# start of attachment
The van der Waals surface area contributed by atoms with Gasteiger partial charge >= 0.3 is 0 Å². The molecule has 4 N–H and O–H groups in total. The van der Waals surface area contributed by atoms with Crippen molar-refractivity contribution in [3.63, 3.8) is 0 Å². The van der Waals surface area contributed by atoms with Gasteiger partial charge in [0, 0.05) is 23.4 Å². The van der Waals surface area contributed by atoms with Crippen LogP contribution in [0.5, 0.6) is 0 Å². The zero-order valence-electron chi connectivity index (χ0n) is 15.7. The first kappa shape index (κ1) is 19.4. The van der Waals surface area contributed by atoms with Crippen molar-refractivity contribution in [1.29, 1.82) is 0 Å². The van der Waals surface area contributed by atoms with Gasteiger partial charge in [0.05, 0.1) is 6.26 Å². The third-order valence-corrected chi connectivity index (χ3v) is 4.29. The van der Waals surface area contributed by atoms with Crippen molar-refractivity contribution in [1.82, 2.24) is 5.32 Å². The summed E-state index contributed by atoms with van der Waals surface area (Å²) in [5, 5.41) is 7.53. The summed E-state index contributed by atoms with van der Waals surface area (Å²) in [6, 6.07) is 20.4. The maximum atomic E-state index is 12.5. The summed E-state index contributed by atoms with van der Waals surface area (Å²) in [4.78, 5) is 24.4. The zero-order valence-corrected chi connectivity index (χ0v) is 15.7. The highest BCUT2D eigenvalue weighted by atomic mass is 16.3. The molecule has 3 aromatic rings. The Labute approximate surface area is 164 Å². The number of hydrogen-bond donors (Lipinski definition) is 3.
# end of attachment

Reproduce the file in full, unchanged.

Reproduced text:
The van der Waals surface area contributed by atoms with Gasteiger partial charge >= 0.3 is 0 Å². The molecule has 4 N–H and O–H groups in total. The van der Waals surface area contributed by atoms with Crippen molar-refractivity contribution in [3.63, 3.8) is 0 Å². The van der Waals surface area contributed by atoms with Gasteiger partial charge in [0, 0.05) is 23.4 Å². The van der Waals surface area contributed by atoms with Crippen LogP contribution in [0.5, 0.6) is 0 Å². The zero-order valence-electron chi connectivity index (χ0n) is 15.7. The first kappa shape index (κ1) is 19.4. The van der Waals surface area contributed by atoms with Crippen molar-refractivity contribution in [1.29, 1.82) is 0 Å². The van der Waals surface area contributed by atoms with Gasteiger partial charge in [0.05, 0.1) is 6.26 Å². The third-order valence-corrected chi connectivity index (χ3v) is 4.29. The van der Waals surface area contributed by atoms with Crippen molar-refractivity contribution in [1.82, 2.24) is 5.32 Å². The summed E-state index contributed by atoms with van der Waals surface area (Å²) in [5, 5.41) is 7.53. The summed E-state index contributed by atoms with van der Waals surface area (Å²) in [6, 6.07) is 20.4. The maximum atomic E-state index is 12.5. The summed E-state index contributed by atoms with van der Waals surface area (Å²) in [4.78, 5) is 24.4. The zero-order valence-corrected chi connectivity index (χ0v) is 15.7. The highest BCUT2D eigenvalue weighted by atomic mass is 16.3. The molecule has 3 aromatic rings. The Labute approximate surface area is 164 Å². The number of hydrogen-bond donors (Lipinski definition) is 3.